When bad things happen can we ever truly forget about them?


“The truth is, unless you let go, unless you forgive yourself, unless you forgive the situation, unless you realize that the situation is over, you cannot move forward.”

– Steve Maraboli

On the latest episode of The Hero’s Journey: A Mindful Accord Podcast, my guest, was Dr. Dorena Rode.  Creator of the Change Anything Now program.  Dr. Rode’s program not only teaches you how to get past barriers planted in your subconscious but to completely erase them.  It was a great interview, and I learned a lot of useful tips.  Although after our discussion, I wondered if it is indeed possible to completely erase memories or are we just reframing them and seeing it in a different light.  I wonder this because from time to time we all have some painful memories that make unplanned reappearances in our conscious mind that can be quite unsettling.  Now, Dr. Rode’s system appears to work.  She was exposed to and suffered severe abuse as a child, and yet she has gotten past it.   During the interview, she was joking about some of her experiences and stated that she doesn’t need to forgive her parents for what they did because forgiveness requires judgment and she is not in a position to judge them.  They both experienced abuse as children, and they never did anything to address it, so they can't be blamed for engaging in the same behavior.  She apparently has overcome her child abuse issues, but did she eliminate these mental blocks or just reframe them.  Can we completely erase bad memories or trauma from our unconscious brain?  The part of our mind where most of our life is lived.

What does science say?

Sigmund Freud proposed around one hundred years ago that one can block unwanted memories in the subconscious.  The interesting thing about Freud is that although he influenced much of the study of psychology, he did not use the scientific method when he created psychoanalysis.  He mainly used observation.  A large part of that observation was self-observation.  He was also a cocaine addict to such a degree that it permanently damaged his nasal septum.  When I was getting my degree in psychology, I always looked upon Freud with a considerable amount of skepticism, and I still do.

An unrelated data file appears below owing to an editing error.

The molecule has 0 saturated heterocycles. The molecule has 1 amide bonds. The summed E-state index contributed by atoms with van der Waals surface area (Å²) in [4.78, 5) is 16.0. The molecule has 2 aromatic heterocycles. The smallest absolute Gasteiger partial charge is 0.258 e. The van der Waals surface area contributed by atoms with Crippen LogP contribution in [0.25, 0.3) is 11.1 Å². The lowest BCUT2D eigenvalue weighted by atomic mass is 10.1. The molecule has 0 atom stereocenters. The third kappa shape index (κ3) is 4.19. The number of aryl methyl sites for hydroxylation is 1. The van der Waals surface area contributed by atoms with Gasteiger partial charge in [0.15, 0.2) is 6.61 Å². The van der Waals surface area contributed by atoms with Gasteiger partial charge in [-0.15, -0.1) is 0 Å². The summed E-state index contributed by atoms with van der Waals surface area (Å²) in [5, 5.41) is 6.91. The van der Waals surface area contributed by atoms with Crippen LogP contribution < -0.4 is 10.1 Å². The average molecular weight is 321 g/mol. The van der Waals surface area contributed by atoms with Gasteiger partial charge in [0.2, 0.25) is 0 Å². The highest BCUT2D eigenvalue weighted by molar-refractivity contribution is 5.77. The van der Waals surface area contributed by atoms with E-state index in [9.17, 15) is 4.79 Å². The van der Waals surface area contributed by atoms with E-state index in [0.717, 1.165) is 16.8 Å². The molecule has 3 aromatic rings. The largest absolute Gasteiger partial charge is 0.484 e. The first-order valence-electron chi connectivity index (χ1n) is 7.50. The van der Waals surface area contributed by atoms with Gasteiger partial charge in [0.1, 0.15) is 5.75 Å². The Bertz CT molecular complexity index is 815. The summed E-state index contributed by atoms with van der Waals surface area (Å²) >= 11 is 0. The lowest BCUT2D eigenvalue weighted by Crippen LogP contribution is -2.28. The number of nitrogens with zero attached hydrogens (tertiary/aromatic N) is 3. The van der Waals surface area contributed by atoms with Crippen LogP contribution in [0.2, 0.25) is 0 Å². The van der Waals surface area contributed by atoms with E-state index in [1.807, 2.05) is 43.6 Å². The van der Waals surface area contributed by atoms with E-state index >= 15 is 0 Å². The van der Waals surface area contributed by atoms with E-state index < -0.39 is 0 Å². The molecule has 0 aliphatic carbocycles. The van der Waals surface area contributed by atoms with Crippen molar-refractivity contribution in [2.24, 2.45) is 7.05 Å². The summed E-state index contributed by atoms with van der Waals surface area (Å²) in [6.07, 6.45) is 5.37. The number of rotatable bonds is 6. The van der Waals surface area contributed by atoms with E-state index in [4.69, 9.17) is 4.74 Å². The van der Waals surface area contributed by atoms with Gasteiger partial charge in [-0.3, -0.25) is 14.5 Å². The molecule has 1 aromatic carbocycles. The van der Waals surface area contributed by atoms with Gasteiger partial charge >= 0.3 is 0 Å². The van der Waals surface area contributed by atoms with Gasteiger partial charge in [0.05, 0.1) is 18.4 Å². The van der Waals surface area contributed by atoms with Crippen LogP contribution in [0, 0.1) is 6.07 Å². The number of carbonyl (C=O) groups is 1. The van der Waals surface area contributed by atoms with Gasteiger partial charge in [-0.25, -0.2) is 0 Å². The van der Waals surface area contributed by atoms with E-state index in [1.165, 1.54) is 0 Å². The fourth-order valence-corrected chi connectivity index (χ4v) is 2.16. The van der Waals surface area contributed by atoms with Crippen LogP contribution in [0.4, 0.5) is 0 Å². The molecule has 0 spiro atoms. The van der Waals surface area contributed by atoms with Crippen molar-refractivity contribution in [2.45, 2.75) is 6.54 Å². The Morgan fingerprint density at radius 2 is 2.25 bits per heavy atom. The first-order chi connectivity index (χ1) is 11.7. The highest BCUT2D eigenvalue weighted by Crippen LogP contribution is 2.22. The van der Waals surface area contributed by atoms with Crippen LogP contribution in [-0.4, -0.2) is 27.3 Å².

Where then can we then turn to validate Dr. Rode's system?  Surprisingly up until recently, there has been little research into blocking or forgetting bad memories.  However, in 2016 one such study was conducted at Dartmouth College.  What was discovered is that you can consciously eliminate memories from your brain.  Also, the researchers found that the best method to erase memories is the reverse of the most effective process to remember information.  Both of these methods utilize context.  You may have heard of the “method of loci” (loci being Latin for "places").  Which is the best method to remember a lot of information?  The best way to forget memories or information is to deconstruct the context of the memory.  Remove the context the memory disappears.  If this is something you would like to do I would refer you to Dr. Rode’s “CAN” technique.  She has been studying and working in that field for over twenty years.


What about tomorrow?


So we can eliminate bad memories and erase unconscious blocks but how do we stop new bad memories and blocks from occurring in the future?  Perhaps the best way going forward is to follow Don Miguel Ruiz’s advice and not take anything personally. Maybe this would not allow the context of an individual memory not to be framed in the “bad” category.  The real question is how does one not take anything personally.  It sure seems personal when it is said or done to us.  We will have to examine that together in the next blog.


Until Next Time,

Rich Decker – Mindful Accord